FIGURE 6
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Figure 6. Effect of geographic origin on the larval gut bacteriome of wild Anastrepha fraterculus sampled in guava fruit. (A) Meta Non-metric Multidimensional scaling (meta NMDS) plot representing sample groups according to the area where fruit was collected: C (Concordia, Entre Ríos) or H (Horco Molle, Tucumán). Not significant p-value from PERMANOVA analysis; d = 0.2. (B) Origin effect on OTUs relative abundance mean: the plot presents the mean proportion of reads for each OTU to the left (bars show mean value and standard error) the difference in mean proportions for each pair of comparisons (as well as its associated p-value according to Welch’s T-test).

When beta-diversity was analyzed considering exclusively the samples from peach, two groups of samples, one corresponding to Concordia and the second to Horco Molle, were detected as the result of generalized UniFrac distances processing (PERMANOVA corr. p-value 0.0132) (Figure 7A). Moreover, OTUs mean proportion comparison showed that in peaches from Concordia, the relative abundance of Acetobacter-OTU10 is higher than in Horco Molle (Figure 7B). On the contrary, unk_Cyanobacterium-OTU17 and Pantoea-OTU302, despite the low quantity of reads, were found in higher abundance in Horco Molle compared to Concordia. The analyses of α-diversity comparing samples of peach between origins did not reveal significant differences (Kruskal–Wallis Rank Sum test, Supplementary Figure 2).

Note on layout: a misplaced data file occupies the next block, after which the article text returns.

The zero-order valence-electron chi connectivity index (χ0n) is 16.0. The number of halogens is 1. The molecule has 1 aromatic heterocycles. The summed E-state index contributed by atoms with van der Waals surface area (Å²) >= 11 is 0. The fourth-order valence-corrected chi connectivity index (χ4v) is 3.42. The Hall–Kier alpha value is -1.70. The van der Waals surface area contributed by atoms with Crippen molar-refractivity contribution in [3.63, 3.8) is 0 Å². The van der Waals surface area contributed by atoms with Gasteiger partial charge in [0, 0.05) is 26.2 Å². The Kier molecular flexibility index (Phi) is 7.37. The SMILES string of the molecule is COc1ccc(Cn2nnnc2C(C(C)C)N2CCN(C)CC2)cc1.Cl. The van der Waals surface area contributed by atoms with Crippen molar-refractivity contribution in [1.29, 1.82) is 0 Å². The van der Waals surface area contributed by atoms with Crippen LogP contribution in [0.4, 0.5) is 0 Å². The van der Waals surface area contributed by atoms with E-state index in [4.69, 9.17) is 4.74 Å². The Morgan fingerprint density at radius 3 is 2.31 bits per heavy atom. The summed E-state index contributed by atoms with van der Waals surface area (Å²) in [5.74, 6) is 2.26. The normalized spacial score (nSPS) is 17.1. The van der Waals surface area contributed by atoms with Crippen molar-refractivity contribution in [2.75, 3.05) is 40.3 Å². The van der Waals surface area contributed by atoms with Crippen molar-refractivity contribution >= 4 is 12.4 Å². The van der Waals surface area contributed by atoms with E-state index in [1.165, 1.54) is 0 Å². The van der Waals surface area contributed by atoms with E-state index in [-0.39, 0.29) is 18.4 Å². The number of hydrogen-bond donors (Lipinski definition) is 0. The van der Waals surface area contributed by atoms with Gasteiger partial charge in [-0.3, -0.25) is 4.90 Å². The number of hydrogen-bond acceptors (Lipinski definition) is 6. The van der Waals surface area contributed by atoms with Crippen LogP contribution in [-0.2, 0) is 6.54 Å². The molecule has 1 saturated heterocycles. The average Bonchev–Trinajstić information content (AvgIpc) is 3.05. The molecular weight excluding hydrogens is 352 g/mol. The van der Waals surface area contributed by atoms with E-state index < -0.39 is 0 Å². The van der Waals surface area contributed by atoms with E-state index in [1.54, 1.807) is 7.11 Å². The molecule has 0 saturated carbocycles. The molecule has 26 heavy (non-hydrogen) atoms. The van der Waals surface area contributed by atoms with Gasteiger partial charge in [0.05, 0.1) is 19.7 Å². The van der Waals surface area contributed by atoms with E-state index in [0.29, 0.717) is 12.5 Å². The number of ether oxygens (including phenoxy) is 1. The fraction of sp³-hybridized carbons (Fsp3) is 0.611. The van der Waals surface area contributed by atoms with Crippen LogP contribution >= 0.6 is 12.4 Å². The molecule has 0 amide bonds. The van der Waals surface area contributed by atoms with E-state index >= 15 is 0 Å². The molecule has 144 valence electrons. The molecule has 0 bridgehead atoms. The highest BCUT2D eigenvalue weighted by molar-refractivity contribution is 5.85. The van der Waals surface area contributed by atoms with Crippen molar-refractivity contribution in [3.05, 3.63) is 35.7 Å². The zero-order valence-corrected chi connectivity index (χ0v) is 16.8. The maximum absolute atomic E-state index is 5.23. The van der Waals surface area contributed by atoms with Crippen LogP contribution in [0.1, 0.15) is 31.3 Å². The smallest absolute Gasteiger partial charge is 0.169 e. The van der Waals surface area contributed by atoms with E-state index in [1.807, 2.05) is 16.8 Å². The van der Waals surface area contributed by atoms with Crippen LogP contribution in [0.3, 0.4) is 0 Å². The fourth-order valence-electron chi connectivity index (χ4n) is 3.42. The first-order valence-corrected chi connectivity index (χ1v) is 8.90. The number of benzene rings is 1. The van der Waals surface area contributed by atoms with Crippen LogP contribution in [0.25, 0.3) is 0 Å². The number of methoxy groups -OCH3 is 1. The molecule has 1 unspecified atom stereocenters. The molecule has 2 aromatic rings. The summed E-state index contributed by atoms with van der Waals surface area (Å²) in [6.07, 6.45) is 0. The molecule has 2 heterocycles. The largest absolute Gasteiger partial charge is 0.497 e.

FIGURE 7
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Figure 7. Effect of geographic origin on the larval gut bacteriome of wild Anastrepha fraterculus sampled in peaches. (A) Meta Non-metric Multidimensional scaling (meta NMDS) plot representing sample groups according to the area where fruit was collected: C (Concordia, Entre Ríos) or H (Horco Molle, Tucumán). Significant p-value from PERMANOVA analysis; d = 0.2. (B) Origin effect on OTUs relative abundance mean: the plot presents the mean proportion of reads for each OTU to the left (bars show mean value and standard error) the difference in mean proportions for each pair of comparisons (as well as its associated p-value according to Welch’s T-test).

Tree and Fruit Weight Effect Over Larval Gut Bacterial Community

When the gut diversity was compared between samples of different trees, for each host species and location (PC, PH, GC, and GH), significant differences were found only for guavas sampled in Concordia (PERMANOVA p-value 0.004) (Table 1). Furthermore, we analyzed whether the weight of fruit affected the diversity of the gut bacteriome, considering each host and location separately. No significant differences were detected between the gut bacterial community of larvae recovered from fruits that were below or above the average weight, for any of the combinations of hosts and locations (Figure 8).

TABLE 1
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Table 1. β-diversity analyses comparing the gut bacterial profile of wild Anastrepha fraterculus larvae collected from different trees from the same host fruit species and geographic origin.

FIGURE 8